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Reading Evidence for Key Stage One
So many people ask us what reading evidence they can use for Key Stage One Moderation, but it can be really easy and nobody should have to start getting worried about it. We have put together a list of resources we use in our own Year 2 classroom and have shared these on our recent Moderation Evidence courses.
We use some lessons as revision for the SATs as the children were needing to revise the layout of the questions they may encounter. The Elephant, Mouse, The Ugly Five and Pirate units all help with this along with many more. We always specifically teach any Tier Two vocabulary first before allowing them to read the text in various ways to really get to know it, and then we set them a task. Our reading lessons are an hour-long, but you could complete them across a number of days, allowing for rich discussion and involvement. Written evidence is then produced if you need it, to show what you could use as evidence for the Teacher Assessment Frameworks.
The 'Working Towards' the expected standard children can independently answer exactly the same questions as the rest of the class, using the same text using the scaffolding provided in the units. The children working at the 'Expected' standard need to answer questions and use some inference and these have been included in all task sheets. The children working towards ' a Greater Depth' standard can also use inference but extend to use a new part of the text that is unseen or new material to apply their skills. They also need to compare the characters or the text itself to any other text they have read to attempt the last statement in the Teacher Assessment Framework.
More ideas are as follows:
1. Incidental notes on a piece of paper or post-its. These are simply anything the Class Teacher or the Teaching Assistant notes down as the children read. Sometimes this is during Whole Class Reading and sometimes when they are listening to a story. Anything goes and when they make links between texts or predictions, they are also noted down.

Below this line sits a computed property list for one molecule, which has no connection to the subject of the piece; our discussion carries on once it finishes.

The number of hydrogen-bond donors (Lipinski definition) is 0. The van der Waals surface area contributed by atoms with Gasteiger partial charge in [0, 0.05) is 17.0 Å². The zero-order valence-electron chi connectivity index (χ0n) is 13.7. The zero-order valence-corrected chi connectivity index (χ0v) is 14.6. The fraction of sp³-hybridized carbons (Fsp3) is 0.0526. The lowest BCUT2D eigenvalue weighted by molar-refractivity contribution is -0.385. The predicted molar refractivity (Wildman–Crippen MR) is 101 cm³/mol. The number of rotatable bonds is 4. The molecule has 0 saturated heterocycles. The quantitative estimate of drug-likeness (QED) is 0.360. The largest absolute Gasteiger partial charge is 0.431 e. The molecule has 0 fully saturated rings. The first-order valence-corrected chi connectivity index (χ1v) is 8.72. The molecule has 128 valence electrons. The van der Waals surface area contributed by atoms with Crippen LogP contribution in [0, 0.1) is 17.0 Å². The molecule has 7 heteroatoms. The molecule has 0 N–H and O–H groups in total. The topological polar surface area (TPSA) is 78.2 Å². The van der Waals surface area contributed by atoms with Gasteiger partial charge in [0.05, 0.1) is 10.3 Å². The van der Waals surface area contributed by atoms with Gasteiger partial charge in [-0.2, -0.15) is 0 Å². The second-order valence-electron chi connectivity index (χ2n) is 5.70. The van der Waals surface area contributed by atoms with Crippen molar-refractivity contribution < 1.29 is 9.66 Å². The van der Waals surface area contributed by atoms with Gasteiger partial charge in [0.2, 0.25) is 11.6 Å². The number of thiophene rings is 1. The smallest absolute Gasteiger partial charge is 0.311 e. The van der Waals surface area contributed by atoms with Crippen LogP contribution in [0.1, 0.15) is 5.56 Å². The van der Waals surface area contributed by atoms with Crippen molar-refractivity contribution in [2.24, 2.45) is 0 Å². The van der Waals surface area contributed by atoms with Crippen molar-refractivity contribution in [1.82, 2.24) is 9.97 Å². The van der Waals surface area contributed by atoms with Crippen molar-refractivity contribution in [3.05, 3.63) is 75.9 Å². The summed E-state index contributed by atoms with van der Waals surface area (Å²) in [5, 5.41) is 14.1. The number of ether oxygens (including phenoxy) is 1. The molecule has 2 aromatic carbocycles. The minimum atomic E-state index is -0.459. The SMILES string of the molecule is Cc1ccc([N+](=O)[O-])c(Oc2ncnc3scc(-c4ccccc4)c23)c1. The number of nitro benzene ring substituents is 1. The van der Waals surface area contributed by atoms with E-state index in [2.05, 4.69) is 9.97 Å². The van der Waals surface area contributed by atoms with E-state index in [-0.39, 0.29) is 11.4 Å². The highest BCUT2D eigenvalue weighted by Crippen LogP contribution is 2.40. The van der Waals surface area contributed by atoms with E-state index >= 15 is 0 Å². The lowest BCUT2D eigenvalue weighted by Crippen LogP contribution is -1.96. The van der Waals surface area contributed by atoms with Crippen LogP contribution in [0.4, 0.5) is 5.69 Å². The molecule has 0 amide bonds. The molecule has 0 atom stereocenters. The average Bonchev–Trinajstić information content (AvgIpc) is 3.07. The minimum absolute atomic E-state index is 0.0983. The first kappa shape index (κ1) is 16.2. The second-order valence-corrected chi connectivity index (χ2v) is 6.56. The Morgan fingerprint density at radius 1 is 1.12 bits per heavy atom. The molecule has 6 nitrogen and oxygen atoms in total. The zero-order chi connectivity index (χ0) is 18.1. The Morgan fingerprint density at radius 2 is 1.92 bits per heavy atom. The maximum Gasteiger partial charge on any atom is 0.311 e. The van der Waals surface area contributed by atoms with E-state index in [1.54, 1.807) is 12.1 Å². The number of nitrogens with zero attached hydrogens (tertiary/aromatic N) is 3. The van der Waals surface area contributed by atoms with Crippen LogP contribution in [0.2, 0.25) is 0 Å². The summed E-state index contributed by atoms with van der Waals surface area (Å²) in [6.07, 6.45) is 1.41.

2. Reading Journal - as the Year 2 children undertake Whole Class Reading (we do this once a week for one hour and teach the reading skills here), we have built up an evidence bank from week to week for the different skills. We use The Teach Hub reading domain icons to represent different skills and also add in visualisation, questioning and clarification of ideas. Each skill is taught and recorded. When understanding is shown, it is noted on each child's individual record.
3. Running Records and PM Benchmarking - any of these records will back up your evidence.
4. Seesaw - our favourite and best APP/web page! Free to use and invaluable for evidencing. It is so simple and the children can use it themselves with only a short introduction. Our Year 2 children record themselves reading a text on the IPads after photographing the page, and leave it to be checked later. They use some of the text from Whole Class Reading or their current independent reading book or poem. Just hearing a child read out loud covers the first five Teacher Assessment Framework statements at the Expected Standard. The screenshot is of my 'fake' class that I show on courses, but the recording is one that I did use from Helen Stephen's text 'How to Hide a Lion'. They loved it and when Helen tweeted the class - they were so excited.
5. Any notes from Guided Reading or Whole Class reading will also help in the evidence bank.
If you are trying to evidence those readers at Greater Depth, allow them to choose a book of their own choice. Ask them questions about why they chose it and why they enjoy reading it. Then ask them to tell you about another book they have read that reminds them of this one. Here, they could evidence the comparison of two books if they can explain their choices well enough. Some of our children could explain how the Emily Gravett books were similar (crossings out, animals as the main characters, some animals not liking many things and only liking one thing at the end, etc). This all shows that the children are aware of wider reading and can make comparisons. If you would like the document, click on the picture below. Please see the pack in The Teach Hub shop for many activities to cover comparison at Greater Depth. (This file contains the Common Exception Word lists below as part of the pack).
6. Common Exception Words - if your children are reading around the expected standard they will almost certainly be able to read many, if not all of the Year 2 Common Exception Words in context. If you did want to check their reading in isolation, just ask them to read from a list and tick them off. If they are Working Towards the Expected Standard and have not mastered them, then choose around 10 for them to focus on and learn. Many of the words are decodable using phonics coding, even if they are the complex codes or ones they have not come across. If you explain this, it helps them to read (and spell) them. eg. people - p eo (ee coded as eo) p le (l coded as le). We have lists where we have included all the Letters and Sounds high-frequency words with the Common Exception words and noted which ones the Letters and Sounds document class as 'tricky'. We just say they have different codes. Each phase (from Phase 2 -5) has the relevant words in lists and the rest are listed as the end of Key Stage One words.
All these are printed in our Author's Journals that are now available for Key Stage One as well as Key Stage Two. It's easy to keep an individual record of what they can read if it is all in one place. (Click on the image for the PPT that explains more).
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